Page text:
OT: Automatics that have done a lot of towing

ISTR from the dim and distant past (40+ years ago) the advice was to
avoid buying second hand automatics that had done a lot of towing.
After all these years I can't recall what the reasoning was and am
hoping someone can bring me up to date on this one as I'm viewing a
2003 Mercedes E270CDI auto estate tomorrow that's done a fair bit.
It's current mileage is 130k miles. The owner (a keen caravaner) says
he's kept on top of the maintenance and it's recently had new shocks
fitted. I don't plan to do any towing with it, however.
Should I be wary or avoid altogether?
Reply to
Mike McLeod
I seem to recall that in the old days auto boxes used to have a dipstick and a sniff of that would tell you if the brake bands had been slipping and burning. Slushboxes are pretty reliable though and as long as it shifts okay and you don?t get any sensation of clutch slip in the drive train (revs staying higher than expected after an up change) it?s probably okay.
I?m no expert though so you might well get better advice elsewhere.
Tim
Reply to
Tim+
Different types of auto are more prevalent these days, it is a slushbox, a dual clutch, or a variomatic type?
p.s. looked at wikip to see what names Merc give to their gearbox types, didn't realise some of them have two reverse speeds
Reply to
Andy Burns
"Six-speed manual gearboxes from the C Class and SLK are standard on the E200K, E220 CDI and E270 CDI, with the option of MB's excellent 'Tipfunction' 5-speed auto. "
formatting link
which is useful as it also lists faults to watch for:
"The transmission oil cooler of automatics is sited in the radiator matrix, so failure can lead to coolant entering the transmission and destroying it, leaving the owner with a bill of £4k +. Apparently this fault occurred in cars manufactured between 2000 - 2003 and only when a Valeo radiator is fitted. Two other well known faults which might cause expensive damage are failure of the oil seals to the wiring looms from the top of the cam cover and to the autobox which is electrically operated."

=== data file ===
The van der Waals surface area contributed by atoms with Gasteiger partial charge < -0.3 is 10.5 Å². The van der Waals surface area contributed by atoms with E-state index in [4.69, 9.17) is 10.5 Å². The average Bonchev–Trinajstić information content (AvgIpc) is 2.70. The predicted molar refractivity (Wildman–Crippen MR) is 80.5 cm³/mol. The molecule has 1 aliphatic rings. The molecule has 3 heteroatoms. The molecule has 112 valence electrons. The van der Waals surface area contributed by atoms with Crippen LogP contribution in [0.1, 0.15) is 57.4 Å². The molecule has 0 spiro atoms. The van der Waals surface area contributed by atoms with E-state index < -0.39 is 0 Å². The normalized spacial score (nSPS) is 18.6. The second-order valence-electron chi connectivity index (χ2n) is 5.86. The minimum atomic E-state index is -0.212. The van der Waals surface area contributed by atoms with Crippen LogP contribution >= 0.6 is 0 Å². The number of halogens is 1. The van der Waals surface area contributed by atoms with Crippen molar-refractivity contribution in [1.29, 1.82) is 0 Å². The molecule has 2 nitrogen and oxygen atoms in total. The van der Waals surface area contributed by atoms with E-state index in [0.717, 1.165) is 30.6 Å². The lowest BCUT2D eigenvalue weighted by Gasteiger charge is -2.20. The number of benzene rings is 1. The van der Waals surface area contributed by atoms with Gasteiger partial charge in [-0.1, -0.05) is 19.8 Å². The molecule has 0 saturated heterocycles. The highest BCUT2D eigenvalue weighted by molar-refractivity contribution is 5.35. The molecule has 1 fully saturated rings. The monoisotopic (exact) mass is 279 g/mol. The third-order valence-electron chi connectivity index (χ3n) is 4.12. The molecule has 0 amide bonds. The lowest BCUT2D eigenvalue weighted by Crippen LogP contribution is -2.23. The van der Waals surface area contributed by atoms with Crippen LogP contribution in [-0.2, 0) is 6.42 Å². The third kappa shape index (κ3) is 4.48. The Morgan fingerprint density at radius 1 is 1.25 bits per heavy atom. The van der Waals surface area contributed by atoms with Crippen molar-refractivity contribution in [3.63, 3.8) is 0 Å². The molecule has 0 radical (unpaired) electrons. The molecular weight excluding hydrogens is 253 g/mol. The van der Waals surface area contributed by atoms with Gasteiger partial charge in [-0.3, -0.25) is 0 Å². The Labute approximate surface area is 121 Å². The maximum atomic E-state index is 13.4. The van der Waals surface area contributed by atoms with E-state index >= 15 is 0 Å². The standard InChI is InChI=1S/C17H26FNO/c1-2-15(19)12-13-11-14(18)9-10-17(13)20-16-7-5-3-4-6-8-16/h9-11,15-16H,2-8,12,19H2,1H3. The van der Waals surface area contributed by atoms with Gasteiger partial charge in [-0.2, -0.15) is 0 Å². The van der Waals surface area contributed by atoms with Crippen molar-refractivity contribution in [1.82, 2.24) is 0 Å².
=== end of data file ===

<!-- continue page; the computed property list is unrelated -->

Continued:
I can't see anything that would be affected by towing - the engine has probably run slightly harder, but these are big engines and are likely designed for it. I can't imagine this one has got near the top speed of 144mph unless it's been on the autobahn.
Theo
Reply to
Theo
In article , Mike McLeod writes
Could it be to do with the fact that long ago autos for towing were fitted with an optional oil cooler?
Reply to
bert
I don't know either. I wonder if the fact that they were normally 3 speed has something to do with it.
Reply to
tabbypurr
In article ,
It's a 2003 car so likely an MB made slushbox. BMW don't make their own boxes so tend to try out the new types early on. MB are (or were) more conservative since they make their own.
Reply to
Dave Plowman (News)
In article ,
Most autos on larger engined cars have a transmission oil cooler. A larger one may be needed for heavy towing. I'd hope that would have been done at the same times as fitting the tow bar and heavy duty rear suspension, if needed.
Reply to
Dave Plowman (News)
We towed a caravan for ten years and quite a few tens of thousands of miles across 4 makes of unmodified car all with auto gearboxes and never had an issue. Scotland, Wales, West country ... all the long uphill drags you can think off.
I suspect as with most things, it's not the car. It's the driver ....
Reply to
Jethro_uk
In article ,
You'd normally lock it in a suitable low gear manually for ascending or descending a serious hill. Same as you'd do with a manual?
Reply to
Dave Plowman (News)
It's 17 years old, with lower than usual average mileage.
Get it it cheap enough with a new MOT and it could be a bargain.
Andrew
Reply to
Andrew
4 cars over 10 years is about 2.5 years per car. You didn't keep any of them long enough to get any problems. Ask the next owner(s) that you sold on to if they had any problems ?
Reply to
Andrew
In article , snipped-for-privacy@gmail.com writes
We're talking ancient history here though. My first 4 speed auto was an Austin 1100.
Reply to
bert
In article , "Dave Plowman (News)" writes
Pretty standard in the sort of time frame we are talking here. This goes way back. 1970s ish.
Reply to
bert
In article ,
Do buck up. Rolls change from a 4 speed fluid flywheel box to a 3 speed torque convertor one in the 60s. The early 4 speed box had a poor choice of ratios - due to its design.
Reply to
Dave Plowman (News)

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